Military watch … idling outside a venue.
Photo: Kent Blechynden
A FLEET of armoured personnel carriers with camouflaged 40-millimetre guns quickly surrounded the Olympic venues amid stepped-up security yesterday morning - and suddenly the tone of the Beijing Games took a nasty turn.
These are not the feel-good Olympics the Chinese wanted projected to the world. Yesterday the organisers acknowledged they had faked parts of the openng ceremony, "to provide a theatrical effect", conceded the Games lacked atmosphere, admitted to importing a crowd of volunteers and declared they were preparing to sell thousands more tickets to the Olympic Green to generate enthusiasm.
The president of the Australian Olympic Committee, John Coates, said he was unsure why the tanks had been placed outside the media centre and noted the less-than-euphoric mood.
"I think you have got to put a lot of that down to the preoccupation with security," he said. "And they haven't been able to manage the balance between security and creating that atmosphere, I suppose."
The vice-president of the Beijing organising committee, Wang Wei, said yesterday he did not know why the tanks had been put in place or if it was in response to the murder of an American visitor and the serious assault of his wife on day one of the Games.
"I am not the person to deploy all of this. It is meant to be protective to safeguard the security of athletes and everybody," Mr Wang said. "I have been to different Games. I don't think this is a surprise in Beijing."
Yellow T-shirted volunteers have been shipped in to fill the vacant seats of fickle fans who have bought tickets but have found the weather - either steaming hot or wet - too oppressive. "These are volunteers to lead the cheer squads to create good atmosphere," Mr Wang said.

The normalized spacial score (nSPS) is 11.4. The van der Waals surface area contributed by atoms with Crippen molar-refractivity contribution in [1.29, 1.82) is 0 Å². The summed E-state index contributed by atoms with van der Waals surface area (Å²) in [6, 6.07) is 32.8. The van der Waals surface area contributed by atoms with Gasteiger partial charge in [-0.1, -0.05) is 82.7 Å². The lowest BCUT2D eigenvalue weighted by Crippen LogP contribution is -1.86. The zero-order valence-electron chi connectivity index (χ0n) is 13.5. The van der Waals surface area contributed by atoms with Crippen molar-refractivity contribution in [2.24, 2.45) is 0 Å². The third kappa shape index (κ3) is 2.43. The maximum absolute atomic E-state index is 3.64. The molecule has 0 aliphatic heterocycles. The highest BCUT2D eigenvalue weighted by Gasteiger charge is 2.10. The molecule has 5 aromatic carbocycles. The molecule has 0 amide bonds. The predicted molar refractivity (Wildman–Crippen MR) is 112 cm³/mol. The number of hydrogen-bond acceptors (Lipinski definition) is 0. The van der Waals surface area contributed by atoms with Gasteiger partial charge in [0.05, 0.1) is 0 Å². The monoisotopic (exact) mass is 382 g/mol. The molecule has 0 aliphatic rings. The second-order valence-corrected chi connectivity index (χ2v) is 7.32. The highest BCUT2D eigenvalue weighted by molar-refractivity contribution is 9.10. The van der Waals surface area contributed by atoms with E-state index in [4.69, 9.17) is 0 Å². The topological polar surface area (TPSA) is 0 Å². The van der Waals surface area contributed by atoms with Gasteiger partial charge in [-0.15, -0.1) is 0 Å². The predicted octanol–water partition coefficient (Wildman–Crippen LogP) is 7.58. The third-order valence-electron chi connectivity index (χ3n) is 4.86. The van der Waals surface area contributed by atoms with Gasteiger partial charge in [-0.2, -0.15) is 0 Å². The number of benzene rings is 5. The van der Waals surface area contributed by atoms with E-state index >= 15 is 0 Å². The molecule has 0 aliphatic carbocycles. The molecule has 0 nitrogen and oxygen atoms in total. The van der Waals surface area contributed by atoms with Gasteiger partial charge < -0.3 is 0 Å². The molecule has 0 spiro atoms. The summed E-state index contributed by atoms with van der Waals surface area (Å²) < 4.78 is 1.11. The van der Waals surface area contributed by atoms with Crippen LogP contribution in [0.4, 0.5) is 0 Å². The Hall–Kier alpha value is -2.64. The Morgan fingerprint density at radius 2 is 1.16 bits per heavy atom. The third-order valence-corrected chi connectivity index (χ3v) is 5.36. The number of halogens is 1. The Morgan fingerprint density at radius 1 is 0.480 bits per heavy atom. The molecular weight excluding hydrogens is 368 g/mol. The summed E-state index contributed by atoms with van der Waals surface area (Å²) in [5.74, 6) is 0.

Despite wanting to fill seats, the authorities have also put security on the alert for scalpers. Touting is banned and organisers have enforced measures to prevent on-selling, including having a second form of identification when entering for the opening ceremony. But yesterday organisers said they would look into the scalping of tickets at highly inflated prices for volleyball, fencing and swimming. It is understood several scalpers were detained yesterday.
Yet while the Games have been sold out, some venues have been embarrassingly bereft of crowds - such as the beach volleyball and hockey stadiums.
Mr Wang said two of the 18 venues had attendance figures of more than 90 per cent, six were more than 80 per cent, eight were more than 70 per cent and two were more than 60 per cent.
This comes as the foreign media has become increasingly hostile toward Beijing organisers as their promises and those of the International Olympic Committee about press freedoms have been discarded. Headlines around the world are reflecting a dour mood.
Yesterday the South China Morning Post reported how the mainland Chinese media had been issued with a 21-point plan to censor their Games coverage. For instance, any political issues that emerged at venues were banned from being reported. Earlier, the Herald wrote how Chinese reporters at the volleyball had notebooks and at least one tape-recording confiscated when the topic of Todd Bachman, the murdered associate of the US volleyball team, was raised. Beijing organisers yesterday said one recorder was taken so another journalist could copy the notes.
At yesterday's press conference, Jill Ku Martin, of Radio Free Asia, a non-profit broadcast service sponsored by the US Congress, demanded to know why her Tibetan colleague Dhondup Dansar had approval from the IOC to cover the Games but was barred from China by its Foreign Ministry. The IOC and Beijing organisers had vowed the accreditation card would guarantee entry to the Games as it doubled as a Chinese visa.
Other restrictions on press freedoms, such as plainclothes security forces photographing reporters interviewing subjects, were raised. "Well, you need evidence of that [occurring]," Mr Wang said.